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Louis Theroux likens pornography to ‘advertising’ for prostitution

Last Updated: Thursday, June 7, 2012 - 13:58

London: Documentary film maker Louis Theroux has said that pornographic films have become advertisements for their performers, whose real business is prostitution.

The 42year-old English broadcaster, who recently investigated the adult film business for a new programme, said that piracy and the internet had meant it was in the middle of “a commercial tailspin.”

He said that what was once a “byword for easy money” and exploitation was now “fighting for its life.”

The finances were so bad that prostitution had become “widespread” and for many “performers” pornography was simply “advertising for their real business” of having sex with private clients.

The presenter first probed into the world of pornography industry – based in Los Angeles – 15 years ago and found it raking in billions.
But like many other media-based industries, it is now struggling for its very survival.

Writing in the Guardian, he said that some time around 2007, the business started going into a commercial tailspin.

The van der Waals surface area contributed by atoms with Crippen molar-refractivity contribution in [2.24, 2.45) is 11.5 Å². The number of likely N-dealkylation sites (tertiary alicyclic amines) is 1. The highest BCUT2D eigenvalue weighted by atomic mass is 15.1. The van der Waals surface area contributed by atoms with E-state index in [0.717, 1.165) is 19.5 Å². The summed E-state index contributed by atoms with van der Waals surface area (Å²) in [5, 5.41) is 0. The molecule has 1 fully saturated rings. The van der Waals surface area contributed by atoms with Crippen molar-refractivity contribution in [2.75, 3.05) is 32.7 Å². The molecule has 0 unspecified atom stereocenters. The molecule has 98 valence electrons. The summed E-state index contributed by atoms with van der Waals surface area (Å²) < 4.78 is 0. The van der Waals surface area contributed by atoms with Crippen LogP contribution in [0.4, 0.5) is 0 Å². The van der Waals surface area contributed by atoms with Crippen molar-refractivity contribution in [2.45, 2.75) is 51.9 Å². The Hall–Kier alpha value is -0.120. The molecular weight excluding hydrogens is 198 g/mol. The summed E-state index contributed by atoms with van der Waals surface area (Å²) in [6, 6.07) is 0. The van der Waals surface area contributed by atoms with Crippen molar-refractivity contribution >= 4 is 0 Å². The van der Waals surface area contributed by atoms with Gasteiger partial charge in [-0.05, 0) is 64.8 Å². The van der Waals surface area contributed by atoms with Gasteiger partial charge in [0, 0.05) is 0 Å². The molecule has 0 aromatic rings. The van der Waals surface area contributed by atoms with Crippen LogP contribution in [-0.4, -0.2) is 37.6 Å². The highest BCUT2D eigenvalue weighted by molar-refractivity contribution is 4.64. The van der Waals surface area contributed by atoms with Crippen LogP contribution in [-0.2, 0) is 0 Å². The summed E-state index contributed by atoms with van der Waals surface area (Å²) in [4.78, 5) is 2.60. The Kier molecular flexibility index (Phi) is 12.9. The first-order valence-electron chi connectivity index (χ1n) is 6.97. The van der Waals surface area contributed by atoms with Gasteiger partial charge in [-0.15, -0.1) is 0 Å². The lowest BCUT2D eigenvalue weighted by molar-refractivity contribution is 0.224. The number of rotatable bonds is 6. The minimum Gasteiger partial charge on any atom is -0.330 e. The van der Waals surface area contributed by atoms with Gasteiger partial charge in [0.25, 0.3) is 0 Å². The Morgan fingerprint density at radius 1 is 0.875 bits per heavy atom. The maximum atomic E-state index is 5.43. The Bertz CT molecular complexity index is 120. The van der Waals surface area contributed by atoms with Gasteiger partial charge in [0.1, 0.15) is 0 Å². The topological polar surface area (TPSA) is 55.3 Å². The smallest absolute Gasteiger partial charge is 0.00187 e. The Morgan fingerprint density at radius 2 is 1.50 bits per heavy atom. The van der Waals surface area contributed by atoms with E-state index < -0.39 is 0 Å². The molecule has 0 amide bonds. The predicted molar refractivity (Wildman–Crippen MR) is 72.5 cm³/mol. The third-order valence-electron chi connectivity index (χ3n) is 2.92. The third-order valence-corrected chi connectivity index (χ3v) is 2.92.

“The arrival of free YouTube-style porn sites meant that consumers could download pirated scenes from the vast backlog of old content for free,” the Telegraph quoted him as writing in the publication.

“The phenomenon of DIY amateur sex – part-timers uploading their videos on sites such as clips4sale – also put a dent in the professionals’ pay cheques,” he said.

Theroux said that it was an open secret that many female performers were supplementing their income by “hooking on the side.”

“It’s an open secret in the porn world that many female performers are supplementing their income by It’s also called “doing privates”, as in private bookings.

“The official industry line is that it’s dangerous (because clients aren’t tested the way performers are) and irresponsible (because the women could then infect the closed community of professional performers).

“But the women can make far more money having sex behind closed doors than doing it on film and, in fact, the practice is widespread.

“For many female performers nowadays, the movies are merely a sideline, a kind of advertising for their real business of prostitution,” he added.


First Published: Thursday, June 7, 2012 - 13:58
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